This has been a big weekend. I’ve spent much of the day talking with people about our wonderful friend, Chappo, who went home to be with the Lord last night. We’ve just returned from the ‘Shine a Light on Lung Cancer’ vigil at Parliament House, where I got to speak about my experiences with the disease. Today, November 17, is International Lung Cancer Awareness Day. And I’ve just discovered that today is also World Prematurity Day.
Our family has a very special affinity with premature babies. We’ve recently been praying for a little boy called Noah who was born extremely premature. It’s a tough journey for baby and parents and it’s been a joy to see this little boy slowly growing stronger and eventually heading home from hospital. The reason for our special interest in premature babies goes back to the birth of our third child, 16 years ago. Our daughter was unexpectedly and dramatically born 14 weeks premature. Here’s a letter that we shared with people praying for our daughter in December of 1996…
As 1996 began, we knew this year would be a big one, but we weren’t prepared for just how big. Without a doubt the biggest thing in our lives this year – or should that be the smallest – has been the arrival of Grace Alyssa. Here’s a brief history…
September 30 – we were enjoying a much needed rest on the beach at Coffs Harbour. October 1 began with Fiona going into labour. We hurried to Coffs Hospital, not sure what would happen – but certainly not expecting a baby yet. The doctor told us our baby would be born that day and if he or she lived, we could expect a massive catalogue of complications. In a state of shock I contacted a few friends and family and asked them to pray. A newborn emergency transfer team (NETS) flew up from Sydney and arrived about 1pm. At 2.55pm Grace was born by caesarean section, weighing only 900 grams. The NETS team took charge and attached Grace to every piece of machinery you could imagine. After she was stabilised Fiona and Grace flew to Canberra Hospital and Grace was admitted to the neo-natal intensive care unit (NICU). My boys and I stayed overnight with friends in Coffs before driving to Canberra the next day. Day one in a nutshell.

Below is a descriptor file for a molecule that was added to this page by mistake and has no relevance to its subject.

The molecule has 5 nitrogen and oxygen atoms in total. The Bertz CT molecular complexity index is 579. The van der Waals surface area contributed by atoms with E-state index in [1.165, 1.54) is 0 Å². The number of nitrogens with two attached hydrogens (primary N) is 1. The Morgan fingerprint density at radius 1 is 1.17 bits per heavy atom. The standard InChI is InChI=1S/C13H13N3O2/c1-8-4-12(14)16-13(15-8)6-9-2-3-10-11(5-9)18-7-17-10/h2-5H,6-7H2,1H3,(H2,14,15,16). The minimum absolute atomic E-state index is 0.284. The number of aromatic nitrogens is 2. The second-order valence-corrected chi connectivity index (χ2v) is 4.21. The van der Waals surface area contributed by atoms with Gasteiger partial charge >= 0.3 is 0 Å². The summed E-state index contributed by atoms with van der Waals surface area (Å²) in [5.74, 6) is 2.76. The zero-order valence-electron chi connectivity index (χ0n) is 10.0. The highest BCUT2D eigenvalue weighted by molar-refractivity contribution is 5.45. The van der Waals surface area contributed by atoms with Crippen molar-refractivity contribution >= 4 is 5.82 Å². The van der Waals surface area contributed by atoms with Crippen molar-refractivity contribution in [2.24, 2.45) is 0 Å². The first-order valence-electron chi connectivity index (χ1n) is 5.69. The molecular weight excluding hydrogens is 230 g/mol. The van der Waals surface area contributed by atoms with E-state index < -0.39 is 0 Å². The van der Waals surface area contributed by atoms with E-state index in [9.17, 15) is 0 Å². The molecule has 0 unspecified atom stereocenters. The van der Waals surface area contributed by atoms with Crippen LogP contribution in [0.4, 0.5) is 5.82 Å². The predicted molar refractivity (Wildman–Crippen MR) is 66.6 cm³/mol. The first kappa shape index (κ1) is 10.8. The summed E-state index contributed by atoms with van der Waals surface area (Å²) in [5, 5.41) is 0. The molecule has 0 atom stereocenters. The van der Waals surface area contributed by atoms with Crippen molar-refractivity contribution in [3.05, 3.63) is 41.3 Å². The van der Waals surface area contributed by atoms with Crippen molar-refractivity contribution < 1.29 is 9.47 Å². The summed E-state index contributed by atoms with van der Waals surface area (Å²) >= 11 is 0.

Grace is now 79 days old and has spent her whole life in intensive care. We have visited her every day and grown very attached to her. But the past 11 weeks have been a roller coaster we could never have imagined. She’s had major dramas with her heart, her lungs, and her gut. She has suffered major infections causing serious setbacks. She’s had three air ambulance rides. We’ve spent time at the Children’s Hospital in Westmead. We’ve done a few thousand extra kilometres in our car. There’ve been many times when we thought she was going to die. We’ve experienced the excitement of taking a step forward only to suffer the heartache of slipping three steps backwards. We’ve seen other babies die in the ward around us and wondered if Grace would be next. We’ve watched the joy of parents taking their little ones home and prayed for the day when that’d be us. About five hours every day is taken up with Fiona expressing milk and spending time with Grace. It’s been a long haul so far.
Grace has come a long way. Sometimes we’ve felt silly reporting on Grace because a few hours later the information has been wrong. It has been very much a day to day, hour by hour, journey so far. But the big picture is getting better. Grace is now approaching her expected birth date, 7th January. She’s grown to 2 kilos, is breathing well and drinking breast milk via a tube into the stomach. She no longer seems quite so fragile and vulnerable. We rejoice at the progress she’s made. We hope she’ll come through with no lasting problems. But our journey will in some ways get harder still. Fiona will have to step up the travel as they attempt to establish breast feeding, and then eventually we’ll have to cope with bringing her home and all the changes there. Please keep praying for us, sometimes it all seems a bit much.
In all this we’ve seen God at work. We thank Him for the joy of our little girl. We thank Him for the medical expertise, expensive equipment, and care that Grace has been privileged to receive. We thank Him for the love and support of family, and friends at church and in other places. We thank Him for the many hundreds of individuals and groups all over the world who have spent time praying for Grace. We feel we have the most blessed little girl in the world!
This was more than 16 years ago. Then she was tiny and vulnerable – now she’s strong and healthy. Sadly, for many parents, the outcomes of their stories aren’t as happy as ours. The Miracle Baby Foundation reports that in Australia each year approximately 25,000 babies are born premature and up to 1000 babies lose their fight for life. We thank God for the care and support of the NICU, then and now. We thank God for our miracle baby.
13 For you created my inmost being;
you knit me together in my mother’s womb.
14 I praise you because I am fearfully and wonderfully made;
your works are wonderful,
I know that full well.
15 My frame was not hidden from you
when I was made in the secret place,
when I was woven together in the depths of the earth.
16 Your eyes saw my unformed body;
all the days ordained for me were written in your book
before one of them came to be. (Psalm 139:13-16)
6 thoughts on “Our miracle baby”
She is well named. Amazing Grace 🙂
Thank you for sharing your story, I’ll be praying for Noah too!
I love to see an ex-prem thriving – thank God for our miracle babies.
What a beautiful story…….and yes, I too love that her name is Grace.
Those verses in Psalm 139 are amazing! I love your special premie…and ours too! (Who is now 7 and thriving!)
I remember hearing of Grace’s birth via Tanuja. What a beautiful young lady Grace has become!